Laura Bute Photography

Namibian Notions: The road less traveled and Sossuvlei

When we went over our route with the rental car company and the hunting guide, we got a lot of sighs and murmurings that we were doing a lot of driving. Even one of our guidebooks said that driving from Luderitz to Sossuvlei was too far a trek for one day. What everyone has failed to take into account, however, is that we are American and as Americans we are more than happy to put the pedal to the metal for long periods of time and enjoy it. We are a country of people that jokingly name our computers New York to LA (because it’s a “hard drive”) and we are so married to our cars, we tend to do other things in them besides drive (like listen to audio books, put on make-up, text or play Words with Friends, and of course eat). Mention a long drive to an American and you will get an overwhelmingly positive response to the tune of, “It’s a really great way to see the countryside.” A 6 hour drive on well-maintained gravel roads? Pish posh! The only thing that was keeping us really from driving longer distances in a single day was the fact that it was winter and daylight was limited.

So me and my travel mate embarked on the trek north to Sossuvlei, leaving the beloved paved road after about 20-30 miles. Now, I have road tripped on unpaved roads before, but let me tell you; even the unpaved roads in Namibia are regularly and well maintained. The hardest part is having to drive behind another vehicle, because the dust kicks up so much it’s impossible to see anything. Luckily there are very few other drivers so this is not typically an issue. Since we had a double-sized gas tank, it wasn’t even necessary to fill up at every gas station we happened to pass. The absolute best part about the trek from Luderitz north was the scenery and the animals as we wound our way through Namibia’s back country. As we got closer to the Namib-Nakluft park, it got even more beautiful as we started to see that the sand dunes had seeped into the valleys, seemingly overtaking the mountains. Passing giraffe crossing signs was also pretty rad, though we did not see any in the wild.

In the distance you can see where the dunes are creeping the mountains.

In the distance you can see where the dunes are creeping on the mountains.

On the map, Sesriem looks like a small town when in fact it’s mostly just a stand of guest houses and campsites that serve as the anchor point to head into the area of Namib-Nakluft park with orange sand dunes, commonly referred to as Sossusvlei after one of the distinctive dunes. Apparently Tarsem is quite enchanted with this place, because if you have ever seen The Cell or The Fall you will recognize the flat pans with the striking orange dunes in the background and the dead trees. We arrived to Sesriem around 3 in the afternoon, secured ourself a campsite at the place located inside the park allowing us earlier entrance and decided to head out to see the dunes. What we failed to realize was that the campsite was a full hour drive from the dune area, and everyone was required to be back by 7 pm. This only gave us an hour for the giant dune buggy vans to get us to one of the dunes and to walk out to it, look around, and head back. We were 6 minutes late and got a little talking to by the guy manning the gate, who I might add played very well off the fact that white people are sometimes afraid of large-framed black men with deep voices. (“Why are you late? Did you not know the park closes at 7? Because you are late I won’t get home on time and my family is waiting.” And yeah, I said it. Sometimes white people are unnecessarily afraid of black people. More on race relations in Namibia later.) Of course all of this went down in half-serious jest.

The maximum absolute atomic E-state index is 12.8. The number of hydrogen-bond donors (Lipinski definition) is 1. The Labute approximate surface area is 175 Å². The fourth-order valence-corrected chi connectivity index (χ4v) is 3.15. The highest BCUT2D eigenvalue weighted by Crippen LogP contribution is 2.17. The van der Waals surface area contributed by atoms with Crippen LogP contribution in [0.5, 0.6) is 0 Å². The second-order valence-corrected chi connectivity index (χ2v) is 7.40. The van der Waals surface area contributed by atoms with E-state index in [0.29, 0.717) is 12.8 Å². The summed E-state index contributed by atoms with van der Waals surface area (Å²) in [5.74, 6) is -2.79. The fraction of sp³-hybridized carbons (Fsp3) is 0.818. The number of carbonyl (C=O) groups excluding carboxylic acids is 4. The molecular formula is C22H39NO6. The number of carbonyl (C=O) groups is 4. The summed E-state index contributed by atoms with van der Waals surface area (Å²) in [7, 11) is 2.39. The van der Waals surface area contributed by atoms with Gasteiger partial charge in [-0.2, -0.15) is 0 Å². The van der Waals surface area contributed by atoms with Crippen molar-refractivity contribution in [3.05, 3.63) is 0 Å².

At any rate, that first day we visited Deadvlei, which translates to “dead marsh.” In front of the impressive dune called “Big Poppa” of Deadvlei is a flat expanse of parched land dotted with dead acacia trees which serve to remind us that a river once ran through this area and all it takes is a shift in course to render the landscape dead as dead can be. Regardless, the Tim Burton-esque trees are quite striking against the brightly colored dunes at sunset.


The following morning we trucked it back out to visit Sossuvlei, the picturesque dune called “Big Momma” that adorns the covers of many ‘o travel magazines and guide books. Despite the fact that everyone said “Oh, head out there for sunrise, it’s great, it’s the best time to go,” we get there just after sunrise and the damn sun is on the wrong side of the dune. So, here we are folks, a mediocre photo of Big Momma lit from the less desirable side (not that Big Momma’s ass isn’t beautiful in it’s own right).


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About Me

About me

After a photojournalism degree and a short stint as a lead photographer/photo editor at a news web site, I decided it was time to branch out on my own. I specialize in editorial food and travel photography but dabble in a little bit of everything.